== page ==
You’ve just finished your first UK/EU tour, congratulations, how did it go? I heard good things from the Tuff Wax crew! Where was your favourite place to play and what do you think of the UK music scene? “I’d have to say Aberdeen with the Tuff Wax guys was the most fun, we played in a packed cellar with a great energy. But really the whole trip was amazing to me, I was so excited to be over there. I got to see Berlin and London. Berlin clearly has something special going on over and above what has historically popped off, people are so excited about what’s going on in all of electronic music there which I wasn’t necessarily expecting.”

I know that tours can range between two extremes; the high of the night, and the boredom of travel and getting prepared. Ryan Hemsworth’s tour hotel series has been pretty jokes; what did you get up to in between shows? “Ha yeah, i’ts so funny! It was my first time hanging out with the Donky Pitch guys, that was so so fun. I hadn’t met them in person before that tour and Dave and Pete were great to travel with. I had my first Fish and Chips in Brighton and took in the full Donky Pitch history, and getting to meet a lot of online friends in person brought a lot of the last 2 years full circle.”

Speaking of Ryan, you played with him at a CMJ event on the 19th, along with some other great DJs. What else have you got planned now the tour is over? “I have a lot of shows coming up that will hopefully be announced soon! I’m working on more music for some releases for next year as well.” If you could play anywhere with anyone, where would it be and who would you bring along for the night? “I would have to say a Crown Heights house party with friends! Nothing beats that feeling for me.”

Can you tell us a bit about the mix you’ve recorded for us? “On this mix I tried to both frame my own music in a novel way and show a little of what I play when I am at a show. I tend to whip the tempo around a lot so even though one of the tracks was intended to be played at a particular tempo it may be completely shifted into a new space. But yeah, its all over the place, hopefully in a good way!” There is a massive variety of tracks in here; how do you approach a mix like this? “I would definitely play a lot of what’s on this mix out but some of the tracks really interest me in a headphone context as well, so I tried to make the mix operate on both levels. Sometimes I get stuck but for the most part I just build the mix as it goes and try to play something somewhat unexpected at each juncture.”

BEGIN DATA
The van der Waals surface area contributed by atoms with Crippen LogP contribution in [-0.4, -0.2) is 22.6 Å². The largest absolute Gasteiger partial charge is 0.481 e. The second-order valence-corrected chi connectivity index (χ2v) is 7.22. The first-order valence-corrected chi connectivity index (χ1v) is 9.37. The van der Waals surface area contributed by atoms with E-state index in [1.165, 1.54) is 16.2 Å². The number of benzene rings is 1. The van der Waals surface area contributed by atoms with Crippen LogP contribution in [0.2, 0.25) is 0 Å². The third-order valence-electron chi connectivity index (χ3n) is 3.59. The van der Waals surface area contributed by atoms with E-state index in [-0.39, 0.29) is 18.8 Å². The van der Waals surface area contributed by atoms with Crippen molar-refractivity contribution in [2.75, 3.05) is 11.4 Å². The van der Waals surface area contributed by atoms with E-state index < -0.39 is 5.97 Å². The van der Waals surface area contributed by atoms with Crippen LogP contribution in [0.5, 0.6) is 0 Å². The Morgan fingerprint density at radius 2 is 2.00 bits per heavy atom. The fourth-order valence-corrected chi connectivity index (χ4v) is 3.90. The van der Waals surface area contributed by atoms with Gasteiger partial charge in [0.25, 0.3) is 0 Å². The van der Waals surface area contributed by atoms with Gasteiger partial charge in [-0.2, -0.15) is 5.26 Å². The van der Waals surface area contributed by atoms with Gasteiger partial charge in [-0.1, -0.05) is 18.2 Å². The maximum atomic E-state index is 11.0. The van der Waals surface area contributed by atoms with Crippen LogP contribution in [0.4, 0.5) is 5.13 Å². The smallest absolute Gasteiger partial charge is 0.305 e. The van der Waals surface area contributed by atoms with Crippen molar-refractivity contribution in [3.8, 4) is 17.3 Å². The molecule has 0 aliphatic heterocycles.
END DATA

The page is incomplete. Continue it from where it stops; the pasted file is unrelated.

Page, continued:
You can definitely see some Rap and R&B vibes creeping through, but also you’ve thrown in tracks like “Steal My Sunshine”, can you tell us a bit about your influences? There must be some Grime ones judging by the vocals on the new album. “You’ve nailed it, I think those are all touchstones for where I see myself musically, I think footwork, rap and R&B share a lot of structure, albeit sometimes in non-obvious ways. For example, I absolutely view the ability for each of those frameworks to transition to and from half-time fluidly as a backbone for each and a means to connect songs in interesting ways.”

I was going to ask you a load of range-related ending questions but I think I’ll stick to the Truants faves; what is your drink of choice and when was the last time you danced? “Haha, yes the drink would statistically have to be Coffee and the last time I danced was maybe in my studio (a circle of monitors in the corner of my apartment) today to this.”

Truancy Volume 84: The Range by TRUANTS

Tracklisting:

MssingNo – xe2
Rod Lee – Baby Come On
The Range – New Low
Joe – Stutter (Remix)
Zendaya – Replay
Unknown – NRG
Pimp C – Low
Rod Lee – Work 2007
The Range – er
Group Home – Supa Star Instrumental
Aphex Twin – Alberto Balsalm
Gang Starr – Battle
Sigur Ros – Með Blóðnasir
Case – Missing You
The Range – Jamie
Mogwai – i know you are but what am i
dj sega – Ironside
The Range – Promises (Edit)
Aaliyah – Try Again (Instrumental)
Johnny Jungle – Killa Sound
Len – Steal My Sunshine
The Range – Over You

Photo credit: Evan William Smith

Jess Melia
Jess Melia